Because you are planting in late summer and fall, water is very important. In the spring cool temperatures and rain help the seedlings along. But the hot weather of August and September requires that you pay really close attention to keeping your seedlings wet. I usually water every day in August and about every other day in September. This seems to really help the plants get off to a great start.
Crop Rotation is a must
Crop rotation is a very important part of Year-Round Garden Soil Preparation. Again because of the intense usage you need to be sure to rotate the types of crops you plant. I try to keep lettuces and mache in one bed, carrots on their own, spinach, chard, and other crops in a third. And rotate each year. The hoop houses are used for kale, lettuces, and carrots. We have our garden set up on a 4-year crop rotation system (read more about it here). That means that each bed is only used as a year-round bed once every 4 years. This is a good rotation plan because of how intensely the beds are used during their 18-month stint as our year-round beds.
Don’t plan on planting any warm-season crops in your winter beds during the summer before they will be used as winter beds. There will be a 30-day dead spot, for most of us in July, when you just don’t have anything planted. 30 days isn’t enough time to get anything to grow and July is too soon for most of us to plant fall crops. Most winter crops need to be planted by August 1st in the northern latitudes so always keep that in mind when planning winter crops.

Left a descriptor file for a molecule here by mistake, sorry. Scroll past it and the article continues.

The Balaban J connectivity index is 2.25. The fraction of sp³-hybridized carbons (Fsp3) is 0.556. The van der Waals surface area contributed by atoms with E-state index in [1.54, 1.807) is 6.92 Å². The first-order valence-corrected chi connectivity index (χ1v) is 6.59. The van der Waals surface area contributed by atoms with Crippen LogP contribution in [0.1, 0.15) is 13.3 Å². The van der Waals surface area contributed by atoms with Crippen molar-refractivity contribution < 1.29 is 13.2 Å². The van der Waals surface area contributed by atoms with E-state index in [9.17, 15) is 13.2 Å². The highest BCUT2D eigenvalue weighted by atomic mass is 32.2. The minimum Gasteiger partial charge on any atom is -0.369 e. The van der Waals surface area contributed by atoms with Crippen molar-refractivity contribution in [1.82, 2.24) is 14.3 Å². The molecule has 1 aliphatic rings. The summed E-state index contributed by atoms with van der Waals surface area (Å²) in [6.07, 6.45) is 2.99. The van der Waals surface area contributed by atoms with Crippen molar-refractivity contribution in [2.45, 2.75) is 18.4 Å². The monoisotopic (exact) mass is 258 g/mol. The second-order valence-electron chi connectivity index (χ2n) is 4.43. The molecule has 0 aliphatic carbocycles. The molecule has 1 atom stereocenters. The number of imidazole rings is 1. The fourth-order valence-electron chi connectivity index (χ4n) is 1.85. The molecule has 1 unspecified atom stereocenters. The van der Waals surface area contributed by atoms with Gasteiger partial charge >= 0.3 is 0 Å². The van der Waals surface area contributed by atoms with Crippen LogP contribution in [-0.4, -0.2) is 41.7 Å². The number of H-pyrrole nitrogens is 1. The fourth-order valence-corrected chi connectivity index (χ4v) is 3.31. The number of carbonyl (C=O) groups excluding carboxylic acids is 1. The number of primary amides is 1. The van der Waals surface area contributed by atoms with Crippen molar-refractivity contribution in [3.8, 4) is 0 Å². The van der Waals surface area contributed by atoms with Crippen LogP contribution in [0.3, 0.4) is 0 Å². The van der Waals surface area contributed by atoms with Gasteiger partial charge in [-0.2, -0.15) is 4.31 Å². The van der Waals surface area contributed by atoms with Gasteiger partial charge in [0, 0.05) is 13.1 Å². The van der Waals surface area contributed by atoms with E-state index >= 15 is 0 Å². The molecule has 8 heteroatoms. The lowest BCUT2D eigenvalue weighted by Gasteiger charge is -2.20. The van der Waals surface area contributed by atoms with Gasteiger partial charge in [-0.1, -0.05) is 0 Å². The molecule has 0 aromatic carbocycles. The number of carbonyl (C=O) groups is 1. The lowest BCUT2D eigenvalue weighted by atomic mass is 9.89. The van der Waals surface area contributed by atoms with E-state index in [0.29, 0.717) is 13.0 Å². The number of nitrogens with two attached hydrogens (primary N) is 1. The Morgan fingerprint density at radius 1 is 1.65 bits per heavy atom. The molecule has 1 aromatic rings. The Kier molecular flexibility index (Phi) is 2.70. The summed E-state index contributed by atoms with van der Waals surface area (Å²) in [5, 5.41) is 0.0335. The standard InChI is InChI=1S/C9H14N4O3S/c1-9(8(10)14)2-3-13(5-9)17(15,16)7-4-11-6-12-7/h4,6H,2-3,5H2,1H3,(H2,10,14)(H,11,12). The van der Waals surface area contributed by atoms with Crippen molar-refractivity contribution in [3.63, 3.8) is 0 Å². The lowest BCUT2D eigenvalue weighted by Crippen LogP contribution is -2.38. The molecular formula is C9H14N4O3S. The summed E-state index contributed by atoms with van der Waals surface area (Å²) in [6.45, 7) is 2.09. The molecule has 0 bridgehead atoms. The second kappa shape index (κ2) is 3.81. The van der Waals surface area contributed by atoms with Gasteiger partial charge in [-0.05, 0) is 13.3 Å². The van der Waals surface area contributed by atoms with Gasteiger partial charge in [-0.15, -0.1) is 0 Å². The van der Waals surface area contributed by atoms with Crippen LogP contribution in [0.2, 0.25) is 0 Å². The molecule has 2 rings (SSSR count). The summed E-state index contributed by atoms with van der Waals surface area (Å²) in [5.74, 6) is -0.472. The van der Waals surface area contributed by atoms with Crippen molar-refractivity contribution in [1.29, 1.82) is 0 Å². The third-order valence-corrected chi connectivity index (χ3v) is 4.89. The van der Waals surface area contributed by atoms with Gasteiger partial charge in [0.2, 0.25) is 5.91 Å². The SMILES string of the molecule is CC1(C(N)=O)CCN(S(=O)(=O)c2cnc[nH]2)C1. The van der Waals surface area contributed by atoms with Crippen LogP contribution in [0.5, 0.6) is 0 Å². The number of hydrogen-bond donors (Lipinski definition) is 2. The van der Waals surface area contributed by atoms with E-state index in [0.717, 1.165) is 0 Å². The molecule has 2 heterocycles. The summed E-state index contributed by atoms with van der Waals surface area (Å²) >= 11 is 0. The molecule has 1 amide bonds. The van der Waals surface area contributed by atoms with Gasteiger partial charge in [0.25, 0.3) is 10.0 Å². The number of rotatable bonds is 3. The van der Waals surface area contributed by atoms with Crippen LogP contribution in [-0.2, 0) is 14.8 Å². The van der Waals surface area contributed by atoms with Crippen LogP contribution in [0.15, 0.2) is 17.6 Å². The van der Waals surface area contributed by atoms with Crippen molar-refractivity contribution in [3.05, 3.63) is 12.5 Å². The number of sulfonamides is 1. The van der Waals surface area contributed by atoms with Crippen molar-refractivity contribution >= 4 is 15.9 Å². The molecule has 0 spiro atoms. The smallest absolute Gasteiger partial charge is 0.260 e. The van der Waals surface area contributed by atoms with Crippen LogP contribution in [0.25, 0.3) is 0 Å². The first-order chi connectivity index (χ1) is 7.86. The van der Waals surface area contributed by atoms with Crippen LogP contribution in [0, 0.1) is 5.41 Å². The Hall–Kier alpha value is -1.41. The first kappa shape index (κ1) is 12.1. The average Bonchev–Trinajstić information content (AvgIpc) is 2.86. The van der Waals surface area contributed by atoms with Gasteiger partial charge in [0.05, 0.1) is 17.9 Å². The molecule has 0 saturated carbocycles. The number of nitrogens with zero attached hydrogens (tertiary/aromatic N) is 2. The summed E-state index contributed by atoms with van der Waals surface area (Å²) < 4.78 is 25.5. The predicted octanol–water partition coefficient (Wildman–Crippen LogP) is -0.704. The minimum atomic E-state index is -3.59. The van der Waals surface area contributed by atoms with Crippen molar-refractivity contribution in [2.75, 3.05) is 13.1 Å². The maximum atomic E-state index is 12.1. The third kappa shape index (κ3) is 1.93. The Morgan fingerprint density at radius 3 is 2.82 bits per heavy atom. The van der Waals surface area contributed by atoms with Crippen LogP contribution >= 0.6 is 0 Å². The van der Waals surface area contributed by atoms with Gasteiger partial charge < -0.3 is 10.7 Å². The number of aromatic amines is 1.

Location, Location, Location
Location is also important. At our last house, our cold frames sat close to a south-facing fence. This offered them the maximum amount of sunlight in the winter along with some added wind protection by the fence. South-facing is a must if you live in the northern hemisphere. The cold frames have to be able to collect as much sunlight as possible. I’ve had neighbors try both west and east-facing exposures resulting in epic failures. In our new garden, our cold frames run east to west and face south. The beds we use for the winter garden are out in the middle of the garden where they will be away from the LONG winter shadows of trees, fences and other structures.
Up next in the third installment of our Year-Round Gardening series: Crop Selection!
Don’t forget, If you really want to learn about year-round gardening then you need to take advantage of our Year-Round Gardening video course. It is packed with over 5 hours of instruction on growing a year-round garden! Start learning now by clicking on the link above.
What zone are you in? Nancy
We are a zone 5/6. The USDA map says we are zone 6 but we live close to the local river in the low point of the valley. The cold air moves towards our area all winter so we (me and my gardening neighbors) consider us a Zone 5b.
Great post. I didn’t know you had so much winter growing space! We have about 1/3 of the space. It’s still a little early for us to be planting seeds for winter. Our boxes are full of short season crops like beans and beats. As soon as they’re finished we’ll have to get to work like you have. I hope you get lots of winter harvests. Nice work!
I also tend to plant similar families of plants in my beds – so I can just rotate into another bed and ensure I properly rotate crops. Soil management of intensively planted beds is critical. I also do a rotation of fall planted cover crops on beds not in use – which helps keep fertility up despite my intensive planting regime.